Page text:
Background The Cadmium Zinc Telluride (CZT) detector is a direct conversion semiconductor for gamma cameras in nuclear medicine. Gamma rays directly produce electric charges which are collected by an electric field. The spatial and energy resolutions obtained with CZT detectors are better than scintillator-based gamma cameras. Thereby, patient exposure can be reduced. In our department, a reduction of 30 percent has been decided for the one-day protocol of myocardial perfusion imaging performed with 99mTc-tetrofosmin. In Europe, these scans are regulated by diagnostic reference levels (DRLs). For the one-day protocol of myocardial perfusion imaging performed with 99mTc-tetrofosmin, 300 MBq are needed for the first injection and 800 MBq for the second one. With scintillator-based gamma cameras, the DRLs are not respected, especially for heavier patients.
Purpose To determine the consequence of a dose reduction of 30% in terms of DRLs
Materials and methods All patients injected with 99mTc-tetrofosmin during the year following the arrival of the new heart-dedicated gamma camera with CZT detector were included in the study (n = 1963). Injected radioactivities were compared to the DRLs by a Wilcoxon test. The dose for a one-day protocol was 2.8 MBq/kg for the first injection with a minimum activity of 185 MBq and a maximum activity of 259 MBq. The second injection took place two hours later and the dose was 8.3 MBq/kg with a minimal activity of 555 MBq and a maximal activity of 777 MBq. As the radioactivity depends on weight, it was decided to group the patients according to their weight: small ≤65 kg, medium between 65 and 94 kg and high weight ≥94 kg.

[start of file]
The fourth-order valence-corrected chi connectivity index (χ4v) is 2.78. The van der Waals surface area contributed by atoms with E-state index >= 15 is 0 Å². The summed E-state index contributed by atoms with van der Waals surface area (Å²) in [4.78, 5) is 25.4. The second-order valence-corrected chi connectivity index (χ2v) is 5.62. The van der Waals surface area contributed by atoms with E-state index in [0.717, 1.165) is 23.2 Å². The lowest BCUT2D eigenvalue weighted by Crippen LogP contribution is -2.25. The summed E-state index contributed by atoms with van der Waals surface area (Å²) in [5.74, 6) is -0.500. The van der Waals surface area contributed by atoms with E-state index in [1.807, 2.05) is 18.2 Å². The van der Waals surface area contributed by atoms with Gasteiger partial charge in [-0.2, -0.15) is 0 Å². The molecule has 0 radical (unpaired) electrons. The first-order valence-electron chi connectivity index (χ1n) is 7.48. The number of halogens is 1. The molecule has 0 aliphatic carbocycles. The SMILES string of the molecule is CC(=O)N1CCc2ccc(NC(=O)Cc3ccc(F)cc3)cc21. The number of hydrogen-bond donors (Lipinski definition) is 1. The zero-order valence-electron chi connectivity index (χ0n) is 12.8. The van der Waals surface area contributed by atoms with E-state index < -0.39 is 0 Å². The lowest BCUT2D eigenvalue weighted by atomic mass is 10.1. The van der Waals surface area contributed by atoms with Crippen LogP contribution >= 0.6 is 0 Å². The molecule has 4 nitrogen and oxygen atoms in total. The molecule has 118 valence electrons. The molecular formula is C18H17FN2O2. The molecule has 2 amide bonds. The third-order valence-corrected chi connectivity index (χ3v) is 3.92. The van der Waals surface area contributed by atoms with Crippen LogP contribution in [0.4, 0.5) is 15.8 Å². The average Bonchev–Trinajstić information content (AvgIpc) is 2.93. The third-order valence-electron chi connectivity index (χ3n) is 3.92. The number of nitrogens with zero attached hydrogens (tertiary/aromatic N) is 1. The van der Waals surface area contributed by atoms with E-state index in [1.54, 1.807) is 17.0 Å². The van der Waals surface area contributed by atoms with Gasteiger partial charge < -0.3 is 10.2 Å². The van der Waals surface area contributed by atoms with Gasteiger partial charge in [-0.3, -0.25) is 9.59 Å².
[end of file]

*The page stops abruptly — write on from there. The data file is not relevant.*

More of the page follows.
Results For the first injection, the average radioactivities for small, medium and high weights were respectively 198.6/222/255 MBq, which means a dose reduction of 30, 25 and 14% compared to the DRLs (p < 0.01).
For the second injection, the average activity for small, medium and high weights were respectively 632.3/695.4/784.2 MBq, which means a dose reduction of 18, 12 and 0% compared to the DRLs (p < 0.001).
Conclusions The CZT detector gamma camera allowed us to keep below the DRLs for myocardial perfusion imaging regardless of the patient’s weight. Furthermore, the dose of radiation given by our one-day protocol is below the European Association of Nuclear Medicine’s guidelines, which are 400–500 MBq for the first injection and three times more for the second injection. Finally, this has improved patients and medical staff’s radiation protection.
No conflict of interest.
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